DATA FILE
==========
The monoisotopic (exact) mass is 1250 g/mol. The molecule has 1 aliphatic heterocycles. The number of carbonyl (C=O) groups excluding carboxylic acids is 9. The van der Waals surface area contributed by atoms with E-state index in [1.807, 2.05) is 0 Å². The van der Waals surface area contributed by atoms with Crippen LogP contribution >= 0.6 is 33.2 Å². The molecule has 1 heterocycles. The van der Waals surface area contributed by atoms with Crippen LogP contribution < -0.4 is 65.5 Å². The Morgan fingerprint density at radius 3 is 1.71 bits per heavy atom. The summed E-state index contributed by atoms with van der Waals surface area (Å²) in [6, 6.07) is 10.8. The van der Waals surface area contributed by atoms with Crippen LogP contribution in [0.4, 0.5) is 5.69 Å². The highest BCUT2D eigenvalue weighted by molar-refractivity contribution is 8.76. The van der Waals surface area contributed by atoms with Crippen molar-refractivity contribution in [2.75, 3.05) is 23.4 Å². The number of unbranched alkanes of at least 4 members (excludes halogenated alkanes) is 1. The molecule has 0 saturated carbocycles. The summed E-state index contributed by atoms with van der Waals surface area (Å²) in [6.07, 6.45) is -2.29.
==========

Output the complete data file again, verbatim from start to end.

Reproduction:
The monoisotopic (exact) mass is 1250 g/mol. The molecule has 1 aliphatic heterocycles. The number of carbonyl (C=O) groups excluding carboxylic acids is 9. The van der Waals surface area contributed by atoms with E-state index in [1.807, 2.05) is 0 Å². The van der Waals surface area contributed by atoms with Crippen LogP contribution >= 0.6 is 33.2 Å². The molecule has 1 heterocycles. The van der Waals surface area contributed by atoms with Crippen LogP contribution < -0.4 is 65.5 Å². The Morgan fingerprint density at radius 3 is 1.71 bits per heavy atom. The summed E-state index contributed by atoms with van der Waals surface area (Å²) in [6, 6.07) is 10.8. The van der Waals surface area contributed by atoms with Crippen LogP contribution in [0.4, 0.5) is 5.69 Å². The highest BCUT2D eigenvalue weighted by molar-refractivity contribution is 8.76. The van der Waals surface area contributed by atoms with Crippen molar-refractivity contribution in [2.75, 3.05) is 23.4 Å². The number of unbranched alkanes of at least 4 members (excludes halogenated alkanes) is 1. The molecule has 0 saturated carbocycles. The summed E-state index contributed by atoms with van der Waals surface area (Å²) in [6.07, 6.45) is -2.29.